But the Scotts’ desperate struggle for freedom is not the only thing threatening to destroy Claire’s blissful new marriage. Claire has an unexpected rival. Someone else has taken notice of Jaimie’s broad shoulders and shapely, rock-hard buttocks. For the only person whose love for Jaimie is more passionate than her own is the brutal Jack Randal and the Captain’s love is even crueler than his hate.

 

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October Frights #3: Fatal Frame Series

This series of Playstation 2 games is a nostalgic blast from the past. It is definitely my favorite of the 3D survival horror franchises that appeared on the first two iterations of the Playstation system. I can’t say that I cared for Resident Evil (before the fourth game) and Silent Hill, mostly because of the tank controls that made moving difficult. Fatal Frame still moves clunky and a little too slow, but at least the character moves in the direction you want it to. Since you aren’t fighting with the controls, you can better appreciate the foreboding atmosphere as you explore the series’ haunted locales.

The Fatal Frame series is inspired by J-Horror cinema with its sense of isolation and preoccupation with pale-faced, lank haired ghostly women out to reap retribution on the living. In each of the games, a young Japanese girl is unfortunate to enter and become trapped in one of these haunting grounds and can only pacify the spirits out to get her by discovering the horrible history of what transpired there. The only way to do this is to survive long enough to piece together the evidence in old documents and strange visions about horrific rituals that can only be spoken about in hushed innuendo.

The only weapon capable of taking on these supernatural malefactors is the Camera Obscura. When the ghosts come out, the camera goes up and you can damage any specter that wanders into your viewfinder. The closer they get to you, the more damage you do, but if you wait til just the right moment, the viewfinder flashes red. If you press the shutter then, you’ll score a fatal frame for massive damage that will temporarily drive the ghost back. This is a good thing as you’ll often be facing down malicious spirits in tight quarters.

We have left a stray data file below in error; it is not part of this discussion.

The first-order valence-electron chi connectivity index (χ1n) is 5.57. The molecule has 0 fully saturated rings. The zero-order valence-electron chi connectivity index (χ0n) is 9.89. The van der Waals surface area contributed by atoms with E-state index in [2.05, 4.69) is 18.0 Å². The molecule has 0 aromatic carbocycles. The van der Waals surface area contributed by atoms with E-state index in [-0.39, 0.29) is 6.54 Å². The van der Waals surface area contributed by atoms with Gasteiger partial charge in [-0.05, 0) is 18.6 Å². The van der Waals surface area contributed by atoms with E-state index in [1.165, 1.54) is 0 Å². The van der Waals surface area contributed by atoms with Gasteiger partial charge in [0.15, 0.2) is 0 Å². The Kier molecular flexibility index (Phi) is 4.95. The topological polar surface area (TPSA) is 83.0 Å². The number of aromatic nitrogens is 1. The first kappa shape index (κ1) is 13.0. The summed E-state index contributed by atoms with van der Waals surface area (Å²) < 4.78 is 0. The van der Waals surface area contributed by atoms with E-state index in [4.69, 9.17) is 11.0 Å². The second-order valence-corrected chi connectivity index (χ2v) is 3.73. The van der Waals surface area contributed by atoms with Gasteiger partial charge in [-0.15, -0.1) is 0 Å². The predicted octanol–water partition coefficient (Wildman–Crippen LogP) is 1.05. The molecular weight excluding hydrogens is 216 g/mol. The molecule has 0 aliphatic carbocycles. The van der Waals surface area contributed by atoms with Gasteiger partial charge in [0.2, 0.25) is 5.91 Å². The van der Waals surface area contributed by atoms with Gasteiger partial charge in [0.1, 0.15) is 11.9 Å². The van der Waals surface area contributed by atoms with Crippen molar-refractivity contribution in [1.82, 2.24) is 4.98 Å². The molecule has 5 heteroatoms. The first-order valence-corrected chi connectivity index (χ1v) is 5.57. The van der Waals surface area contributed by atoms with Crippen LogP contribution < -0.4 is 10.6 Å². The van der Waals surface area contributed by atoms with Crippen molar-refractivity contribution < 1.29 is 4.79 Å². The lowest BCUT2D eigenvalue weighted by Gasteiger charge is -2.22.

The first game starts out strong. Teenager Miku’s brother, a supernatural researcher, has gone missing. She sets out to find him by going to the Himuro Mansion, a rotting shell of an abandoned estate that is said to be haunted. When she arrives, she gets more than she bargained for when she quickly discovers that the members of her brother’s research team are dead and have become part of the mansion’s army of spooks. To make matters worse, she has an encounter with Kirie, the most wicked ghost of them all, who curses her so that rope burns start appearing on Miku’s extremities. Miku only had a few nights before the curse kills her.

The Himuro Mansion is three stories and an underground chamber of scares. You’ll never forget the first time you walk in and find ropes dangling from the ceiling of the entryway. The effect is almost enough to make you want to turn back.

The sequel, Fatal Frame II: Crimson Butterfly, is my favorite of the Playstation trilogy. It takes the original concept and polishes it further to make a brilliantly terrifying experience. In this installment, twin sisters Mio and Mayu become trapped in village that dropped off the map after Mayu, in a mesmerized state, follows a red butterfly through the forest. The isolated All God’s Village has for centuries been the site of a terrible secret ritual involving twins. Something went awry during the last ritual and it wasn’t properly completed causing the village to be swallowed up by darkness and the residents to become ghosts.